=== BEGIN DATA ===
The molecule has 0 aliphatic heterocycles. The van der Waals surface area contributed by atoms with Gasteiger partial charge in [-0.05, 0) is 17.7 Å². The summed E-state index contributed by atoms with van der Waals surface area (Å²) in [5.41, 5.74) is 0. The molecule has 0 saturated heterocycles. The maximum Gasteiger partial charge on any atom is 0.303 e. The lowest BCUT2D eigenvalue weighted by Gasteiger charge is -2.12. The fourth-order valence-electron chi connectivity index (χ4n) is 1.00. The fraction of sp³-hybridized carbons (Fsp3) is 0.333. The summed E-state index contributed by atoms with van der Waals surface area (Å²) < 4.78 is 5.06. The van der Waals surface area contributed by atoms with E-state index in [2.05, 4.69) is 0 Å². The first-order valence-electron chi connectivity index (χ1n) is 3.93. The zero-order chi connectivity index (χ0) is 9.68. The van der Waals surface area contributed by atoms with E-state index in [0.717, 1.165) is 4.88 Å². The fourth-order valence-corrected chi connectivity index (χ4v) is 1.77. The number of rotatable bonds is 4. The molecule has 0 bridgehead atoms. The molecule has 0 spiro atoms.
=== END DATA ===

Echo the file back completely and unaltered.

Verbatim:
The molecule has 0 aliphatic heterocycles. The van der Waals surface area contributed by atoms with Gasteiger partial charge in [-0.05, 0) is 17.7 Å². The summed E-state index contributed by atoms with van der Waals surface area (Å²) in [5.41, 5.74) is 0. The molecule has 0 saturated heterocycles. The maximum Gasteiger partial charge on any atom is 0.303 e. The lowest BCUT2D eigenvalue weighted by Gasteiger charge is -2.12. The fourth-order valence-electron chi connectivity index (χ4n) is 1.00. The fraction of sp³-hybridized carbons (Fsp3) is 0.333. The summed E-state index contributed by atoms with van der Waals surface area (Å²) < 4.78 is 5.06. The van der Waals surface area contributed by atoms with E-state index in [2.05, 4.69) is 0 Å². The first-order valence-electron chi connectivity index (χ1n) is 3.93. The zero-order chi connectivity index (χ0) is 9.68. The van der Waals surface area contributed by atoms with E-state index in [0.717, 1.165) is 4.88 Å². The fourth-order valence-corrected chi connectivity index (χ4v) is 1.77. The number of rotatable bonds is 4. The molecule has 0 bridgehead atoms. The molecule has 0 spiro atoms.